South Sound land reclamation proceeds despite appeal

A local developer has forged ahead with his plan to fill in a portion of South Sound and build a seawall some 50 feet out into the sea, even though objectors are currently appealing the permission granted by the Central Planning Authority in August.

All week, truck loads of shot rock are being dumped into the Sound.

Minister Mike Adam told the Caymanian Compass on Tuesday morning that he had approached the Attorney General about seeking an injunction to halt work on the site until legal questions are resolved. The pertinent topic is whether a property’s seaward boundary recedes with physical erosion, or whether, once the boundary is ‘fixed’ according to a survey, the owner retains control over the land even if it becomes submerged.

As of press time, the Attorney General had not responded to the Compass’ request for comment.

On Thursday morning, Mr. Adam said he was about to enter a meeting on the subject of the development and that he would contact the Compass after the meeting. During the week, the Compass has repeatedly, and unsuccessfully, attempted to contact Mr. Adam to discuss the topic at greater length. The newspaper held the story until Thursday afternoon attempting to give the minister time to comment on the issue.

On Thursday afternoon, Katrina Jurn of Protect South Sound said it is her understanding that the Attorney General will not be filing the injunction.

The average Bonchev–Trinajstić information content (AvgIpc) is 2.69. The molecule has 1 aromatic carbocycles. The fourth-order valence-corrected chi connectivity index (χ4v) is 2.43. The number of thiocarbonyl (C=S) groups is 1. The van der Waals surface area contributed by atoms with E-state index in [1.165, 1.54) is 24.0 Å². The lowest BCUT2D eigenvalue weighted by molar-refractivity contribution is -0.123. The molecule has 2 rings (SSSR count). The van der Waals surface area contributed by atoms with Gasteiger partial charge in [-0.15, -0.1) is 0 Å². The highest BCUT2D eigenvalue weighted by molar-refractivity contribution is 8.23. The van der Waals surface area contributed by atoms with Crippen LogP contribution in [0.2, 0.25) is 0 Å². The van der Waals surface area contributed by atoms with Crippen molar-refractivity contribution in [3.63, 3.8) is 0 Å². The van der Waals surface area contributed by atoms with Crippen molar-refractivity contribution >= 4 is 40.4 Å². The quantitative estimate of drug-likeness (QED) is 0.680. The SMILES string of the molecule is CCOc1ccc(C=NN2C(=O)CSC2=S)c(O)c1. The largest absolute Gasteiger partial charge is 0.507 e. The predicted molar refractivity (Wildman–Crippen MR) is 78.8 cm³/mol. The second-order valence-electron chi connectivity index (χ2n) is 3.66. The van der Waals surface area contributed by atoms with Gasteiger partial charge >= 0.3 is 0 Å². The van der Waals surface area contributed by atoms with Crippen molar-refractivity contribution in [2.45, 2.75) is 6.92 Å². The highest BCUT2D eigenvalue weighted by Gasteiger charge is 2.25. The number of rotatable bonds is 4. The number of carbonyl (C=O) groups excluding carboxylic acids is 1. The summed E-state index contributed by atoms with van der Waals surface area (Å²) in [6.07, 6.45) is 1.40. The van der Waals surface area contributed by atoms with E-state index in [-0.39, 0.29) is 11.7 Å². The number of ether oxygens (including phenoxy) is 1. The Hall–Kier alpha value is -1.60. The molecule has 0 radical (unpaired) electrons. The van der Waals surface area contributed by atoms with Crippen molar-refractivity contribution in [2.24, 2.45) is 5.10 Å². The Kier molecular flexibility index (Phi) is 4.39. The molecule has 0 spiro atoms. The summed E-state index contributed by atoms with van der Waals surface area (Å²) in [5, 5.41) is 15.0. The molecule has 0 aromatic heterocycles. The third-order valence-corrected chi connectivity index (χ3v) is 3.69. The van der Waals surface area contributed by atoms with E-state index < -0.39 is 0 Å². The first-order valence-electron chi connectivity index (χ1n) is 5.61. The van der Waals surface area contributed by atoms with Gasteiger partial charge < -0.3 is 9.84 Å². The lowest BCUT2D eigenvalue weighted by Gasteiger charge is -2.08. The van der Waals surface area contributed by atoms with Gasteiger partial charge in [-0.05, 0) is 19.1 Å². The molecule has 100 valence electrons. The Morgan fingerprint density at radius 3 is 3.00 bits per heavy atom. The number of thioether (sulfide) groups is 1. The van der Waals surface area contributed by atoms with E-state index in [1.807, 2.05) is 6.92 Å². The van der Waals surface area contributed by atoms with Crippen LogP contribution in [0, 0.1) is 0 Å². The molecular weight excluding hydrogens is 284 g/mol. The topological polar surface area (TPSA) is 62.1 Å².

‘Completely incorrect’

This is the latest row between a group of South Sound protestors and developer Rene Hislop, whose contentious Emerald Sound subdivision is just across South Sound Road.

Mr. Hislop could not immediately be reached for comment Thursday afternoon.

During its 15 August meeting, the authority approved an application by Mr. Hislop’s R.C. Estates to move the location of an approved seawall some 50 feet south and reclaim land lost to Hurricane Ivan. In conjunction, the authority removed a nearly 13-year-old requirement to maintain a 50-foot-wide mangrove buffer, which was destroyed by the 2004 storm.

Department of Environment Director Gina Ebanks-Petrie maintained that her department’s concerns about the application are still valid.

“The premise that the mean high water mark can be fixed as part of a fixed boundary survey is incorrect,” she said.

To the contrary, the authority accepted the argument made by the developer’s attorney J. Samuel Jackson, who said, “There are two types of boundaries, general and fixed. A fixed boundary is for perpetuity in the Land Law. It is clear, if the seaward boundary has a fixed boundary, then it is fixed.”

Real estate broker Alister Ayres, who was Chief Surveyor at the Lands and Survey Department from 1992-2001, said the terms ‘general’ and ‘fixed’ boundaries refer to the quality and standard of the survey being done, not to specific types of boundaries.

He said he was “absolutely amazed” and “astounded” to hear that the authority had accepted the argument that the seaward boundary can be static.

“It is completely incorrect. Nobody it seems had the sense or thought to consult a Lands and Survey surveyor,” he said.

Mr. Ayres said it is universally accepted among surveying professionals that coastal boundaries are ambulatory and travel with weather and nature. He said in this instance, the seaward edge was properly set at the edge of the mangroves, then the boundary would recede when the mangroves disappeared, and would not extend out again until the mangroves grow back.

James Kennedy, an attorney at Samson and McGrath, agreed with Mr. Ayres after reading the law.